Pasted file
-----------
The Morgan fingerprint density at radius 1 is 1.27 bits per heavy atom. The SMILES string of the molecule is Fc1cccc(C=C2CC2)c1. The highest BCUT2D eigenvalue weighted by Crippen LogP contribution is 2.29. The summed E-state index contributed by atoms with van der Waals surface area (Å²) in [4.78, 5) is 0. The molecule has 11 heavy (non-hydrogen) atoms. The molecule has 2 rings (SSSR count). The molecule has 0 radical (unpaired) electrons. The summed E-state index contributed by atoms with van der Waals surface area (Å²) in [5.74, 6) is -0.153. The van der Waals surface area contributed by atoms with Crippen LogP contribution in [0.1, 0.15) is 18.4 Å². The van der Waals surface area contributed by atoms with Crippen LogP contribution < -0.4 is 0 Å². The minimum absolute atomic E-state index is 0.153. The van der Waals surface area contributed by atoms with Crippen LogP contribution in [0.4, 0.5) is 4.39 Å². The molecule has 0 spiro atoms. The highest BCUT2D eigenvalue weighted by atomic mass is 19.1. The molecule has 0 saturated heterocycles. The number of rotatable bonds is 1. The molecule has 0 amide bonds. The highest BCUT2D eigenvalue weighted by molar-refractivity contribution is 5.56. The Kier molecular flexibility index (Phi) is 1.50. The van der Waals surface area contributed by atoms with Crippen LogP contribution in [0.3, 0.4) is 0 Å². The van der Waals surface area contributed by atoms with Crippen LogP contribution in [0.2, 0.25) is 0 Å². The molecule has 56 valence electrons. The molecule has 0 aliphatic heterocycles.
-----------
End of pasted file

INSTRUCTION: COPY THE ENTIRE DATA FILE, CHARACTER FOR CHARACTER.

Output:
The Morgan fingerprint density at radius 1 is 1.27 bits per heavy atom. The SMILES string of the molecule is Fc1cccc(C=C2CC2)c1. The highest BCUT2D eigenvalue weighted by Crippen LogP contribution is 2.29. The summed E-state index contributed by atoms with van der Waals surface area (Å²) in [4.78, 5) is 0. The molecule has 11 heavy (non-hydrogen) atoms. The molecule has 2 rings (SSSR count). The molecule has 0 radical (unpaired) electrons. The summed E-state index contributed by atoms with van der Waals surface area (Å²) in [5.74, 6) is -0.153. The van der Waals surface area contributed by atoms with Crippen LogP contribution in [0.1, 0.15) is 18.4 Å². The van der Waals surface area contributed by atoms with Crippen LogP contribution < -0.4 is 0 Å². The minimum absolute atomic E-state index is 0.153. The van der Waals surface area contributed by atoms with Crippen LogP contribution in [0.4, 0.5) is 4.39 Å². The molecule has 0 spiro atoms. The highest BCUT2D eigenvalue weighted by atomic mass is 19.1. The molecule has 0 saturated heterocycles. The number of rotatable bonds is 1. The molecule has 0 amide bonds. The highest BCUT2D eigenvalue weighted by molar-refractivity contribution is 5.56. The Kier molecular flexibility index (Phi) is 1.50. The van der Waals surface area contributed by atoms with Crippen LogP contribution in [0.3, 0.4) is 0 Å². The van der Waals surface area contributed by atoms with Crippen LogP contribution in [0.2, 0.25) is 0 Å². The molecule has 56 valence electrons. The molecule has 0 aliphatic heterocycles.